This week in the social sciences on ResearchBlogging.org:
- In many urban settings, we've come a long way from open sewers and tenement style housing. However, we have yet to fully understand the impact of changes to urban ecosystems and their faunal residents on human health and well-being. Tim De Chant discusses the implications of wildlife diseases, and raises possible means of managing risks.
- As much as researchers try to be objective, they are often swayed by their contexts. This includes not only their own personal beliefs, but also the positions larger state and national standings. Amy Freitag presents a clear dissection of First and Third World designations and highlights how this can color both research questions and findings.
- Sex can be a motivating factor for any number of causes, but could it be the basis for pairbonding? Researchers recently argued that the loss of penis "spikes" would have allowed for longer instances of intercourse, which would have aided in the emergence of social monogamy. However, in the latest installment of the PDEx tour, Eric Michael Johnson raises some issues with this argument and demonstrates that there is no correlation between penis spikes and primate mating systems.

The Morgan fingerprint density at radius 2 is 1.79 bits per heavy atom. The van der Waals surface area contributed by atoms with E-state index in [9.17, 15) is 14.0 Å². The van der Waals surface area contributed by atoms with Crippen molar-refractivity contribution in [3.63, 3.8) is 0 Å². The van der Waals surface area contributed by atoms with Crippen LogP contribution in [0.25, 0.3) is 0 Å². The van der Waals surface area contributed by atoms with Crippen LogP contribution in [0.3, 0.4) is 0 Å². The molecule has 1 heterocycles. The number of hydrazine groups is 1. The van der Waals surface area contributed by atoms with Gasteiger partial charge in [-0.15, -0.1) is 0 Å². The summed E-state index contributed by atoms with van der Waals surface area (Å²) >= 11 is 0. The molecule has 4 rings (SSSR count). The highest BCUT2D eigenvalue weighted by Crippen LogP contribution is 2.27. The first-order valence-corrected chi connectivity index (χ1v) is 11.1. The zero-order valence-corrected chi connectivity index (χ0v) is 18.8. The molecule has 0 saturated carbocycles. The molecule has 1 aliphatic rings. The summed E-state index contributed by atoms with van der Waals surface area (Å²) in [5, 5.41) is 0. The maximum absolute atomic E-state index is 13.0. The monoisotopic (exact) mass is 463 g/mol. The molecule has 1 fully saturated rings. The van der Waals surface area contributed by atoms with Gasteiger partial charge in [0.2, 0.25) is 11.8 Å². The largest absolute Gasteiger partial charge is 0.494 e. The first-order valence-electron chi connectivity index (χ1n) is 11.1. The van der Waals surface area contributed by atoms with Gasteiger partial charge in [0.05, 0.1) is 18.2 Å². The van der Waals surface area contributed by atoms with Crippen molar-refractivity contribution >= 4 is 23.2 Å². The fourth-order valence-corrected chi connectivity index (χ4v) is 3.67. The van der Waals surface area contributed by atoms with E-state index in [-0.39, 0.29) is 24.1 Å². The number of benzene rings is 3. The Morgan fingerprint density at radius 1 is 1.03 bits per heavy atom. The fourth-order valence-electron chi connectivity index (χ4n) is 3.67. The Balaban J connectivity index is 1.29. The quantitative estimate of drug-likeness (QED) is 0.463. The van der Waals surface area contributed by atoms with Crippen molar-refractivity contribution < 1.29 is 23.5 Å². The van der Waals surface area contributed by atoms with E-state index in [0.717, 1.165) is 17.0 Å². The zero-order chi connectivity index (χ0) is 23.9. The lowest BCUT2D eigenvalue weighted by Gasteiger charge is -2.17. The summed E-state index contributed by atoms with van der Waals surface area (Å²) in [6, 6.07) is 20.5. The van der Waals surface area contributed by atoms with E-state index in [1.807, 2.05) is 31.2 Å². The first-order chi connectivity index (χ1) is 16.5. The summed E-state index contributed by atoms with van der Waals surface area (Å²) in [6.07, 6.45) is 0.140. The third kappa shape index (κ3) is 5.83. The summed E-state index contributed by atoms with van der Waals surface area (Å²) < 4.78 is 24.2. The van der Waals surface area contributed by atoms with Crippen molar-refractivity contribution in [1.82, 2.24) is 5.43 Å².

- There are many repercussions to bad science, but it is particularly devastating when bad science becomes a part of propaganda. Neurobonkers shows readers how a poorly constructed study on ecstasy use has been leveraged by governments to control the use and distribution of the drug.
- While bad science often reflects a poorly designed research experiment, that is not to say that there aren't any number of challenges to be found in the research process itself. Using a scallop population believed to be at risk from algal blooms, Johnny Scallops discusses an instance where lab generated results fall short of accurately reflecting real world events.
I'll be back next Thursday with more selections from the social sciences!